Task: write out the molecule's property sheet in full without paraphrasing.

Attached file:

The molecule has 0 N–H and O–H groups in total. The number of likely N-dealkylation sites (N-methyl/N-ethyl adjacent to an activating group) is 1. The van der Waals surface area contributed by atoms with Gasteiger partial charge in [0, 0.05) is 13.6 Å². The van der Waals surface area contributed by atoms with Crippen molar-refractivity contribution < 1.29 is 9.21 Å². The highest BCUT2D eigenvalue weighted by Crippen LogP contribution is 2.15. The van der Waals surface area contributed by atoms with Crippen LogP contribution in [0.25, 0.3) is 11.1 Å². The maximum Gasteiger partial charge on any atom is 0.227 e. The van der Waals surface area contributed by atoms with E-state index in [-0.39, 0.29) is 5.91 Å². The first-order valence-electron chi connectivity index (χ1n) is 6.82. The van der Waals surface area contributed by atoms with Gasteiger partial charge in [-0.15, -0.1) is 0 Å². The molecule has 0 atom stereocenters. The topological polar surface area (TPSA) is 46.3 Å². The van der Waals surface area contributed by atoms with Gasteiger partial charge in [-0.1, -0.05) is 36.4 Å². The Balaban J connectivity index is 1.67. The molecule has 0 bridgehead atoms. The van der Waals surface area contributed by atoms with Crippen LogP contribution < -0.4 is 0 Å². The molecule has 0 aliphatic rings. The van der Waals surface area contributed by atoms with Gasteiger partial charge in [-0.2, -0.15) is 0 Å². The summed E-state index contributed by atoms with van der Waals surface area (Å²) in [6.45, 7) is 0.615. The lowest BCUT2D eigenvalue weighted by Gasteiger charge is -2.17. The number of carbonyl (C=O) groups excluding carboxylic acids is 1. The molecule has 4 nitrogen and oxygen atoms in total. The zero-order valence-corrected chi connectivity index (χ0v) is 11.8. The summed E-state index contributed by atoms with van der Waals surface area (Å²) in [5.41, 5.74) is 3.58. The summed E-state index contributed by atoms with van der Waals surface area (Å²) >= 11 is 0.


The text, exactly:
The molecule has 0 N–H and O–H groups in total. The number of likely N-dealkylation sites (N-methyl/N-ethyl adjacent to an activating group) is 1. The van der Waals surface area contributed by atoms with Gasteiger partial charge in [0, 0.05) is 13.6 Å². The van der Waals surface area contributed by atoms with Crippen molar-refractivity contribution < 1.29 is 9.21 Å². The highest BCUT2D eigenvalue weighted by Crippen LogP contribution is 2.15. The van der Waals surface area contributed by atoms with Crippen LogP contribution in [0.25, 0.3) is 11.1 Å². The maximum Gasteiger partial charge on any atom is 0.227 e. The van der Waals surface area contributed by atoms with E-state index in [-0.39, 0.29) is 5.91 Å². The first-order valence-electron chi connectivity index (χ1n) is 6.82. The van der Waals surface area contributed by atoms with Gasteiger partial charge in [-0.15, -0.1) is 0 Å². The molecule has 0 atom stereocenters. The topological polar surface area (TPSA) is 46.3 Å². The van der Waals surface area contributed by atoms with Gasteiger partial charge in [-0.1, -0.05) is 36.4 Å². The Balaban J connectivity index is 1.67. The molecule has 0 bridgehead atoms. The van der Waals surface area contributed by atoms with Crippen LogP contribution < -0.4 is 0 Å². The molecule has 0 aliphatic rings. The van der Waals surface area contributed by atoms with Gasteiger partial charge in [-0.2, -0.15) is 0 Å². The summed E-state index contributed by atoms with van der Waals surface area (Å²) in [6.45, 7) is 0.615. The lowest BCUT2D eigenvalue weighted by Gasteiger charge is -2.17. The number of carbonyl (C=O) groups excluding carboxylic acids is 1. The molecule has 4 nitrogen and oxygen atoms in total. The zero-order valence-corrected chi connectivity index (χ0v) is 11.8. The summed E-state index contributed by atoms with van der Waals surface area (Å²) in [5.41, 5.74) is 3.58. The summed E-state index contributed by atoms with van der Waals surface area (Å²) >= 11 is 0.